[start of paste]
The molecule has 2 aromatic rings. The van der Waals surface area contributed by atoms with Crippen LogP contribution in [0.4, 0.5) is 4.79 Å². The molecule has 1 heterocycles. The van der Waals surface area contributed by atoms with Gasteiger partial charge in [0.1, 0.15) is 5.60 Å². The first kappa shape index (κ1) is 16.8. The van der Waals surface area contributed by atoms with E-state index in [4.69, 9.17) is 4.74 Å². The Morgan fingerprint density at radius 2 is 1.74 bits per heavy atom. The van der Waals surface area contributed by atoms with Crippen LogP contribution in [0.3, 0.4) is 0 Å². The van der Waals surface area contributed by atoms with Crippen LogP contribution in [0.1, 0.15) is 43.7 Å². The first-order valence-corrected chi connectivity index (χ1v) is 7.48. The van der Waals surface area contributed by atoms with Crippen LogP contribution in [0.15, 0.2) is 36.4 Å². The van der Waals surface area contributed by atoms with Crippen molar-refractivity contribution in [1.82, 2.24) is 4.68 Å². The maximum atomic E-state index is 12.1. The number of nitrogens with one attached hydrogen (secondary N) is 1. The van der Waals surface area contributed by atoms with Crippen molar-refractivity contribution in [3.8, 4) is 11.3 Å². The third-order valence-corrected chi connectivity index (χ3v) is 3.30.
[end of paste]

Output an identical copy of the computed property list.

The molecule has 2 aromatic rings. The van der Waals surface area contributed by atoms with Crippen LogP contribution in [0.4, 0.5) is 4.79 Å². The molecule has 1 heterocycles. The van der Waals surface area contributed by atoms with Gasteiger partial charge in [0.1, 0.15) is 5.60 Å². The first kappa shape index (κ1) is 16.8. The van der Waals surface area contributed by atoms with E-state index in [4.69, 9.17) is 4.74 Å². The Morgan fingerprint density at radius 2 is 1.74 bits per heavy atom. The van der Waals surface area contributed by atoms with Crippen LogP contribution in [0.3, 0.4) is 0 Å². The van der Waals surface area contributed by atoms with Crippen LogP contribution in [0.1, 0.15) is 43.7 Å². The first-order valence-corrected chi connectivity index (χ1v) is 7.48. The van der Waals surface area contributed by atoms with Crippen LogP contribution in [0.15, 0.2) is 36.4 Å². The van der Waals surface area contributed by atoms with Crippen molar-refractivity contribution in [1.82, 2.24) is 4.68 Å². The maximum atomic E-state index is 12.1. The number of nitrogens with one attached hydrogen (secondary N) is 1. The van der Waals surface area contributed by atoms with Crippen molar-refractivity contribution in [3.8, 4) is 11.3 Å². The third-order valence-corrected chi connectivity index (χ3v) is 3.30.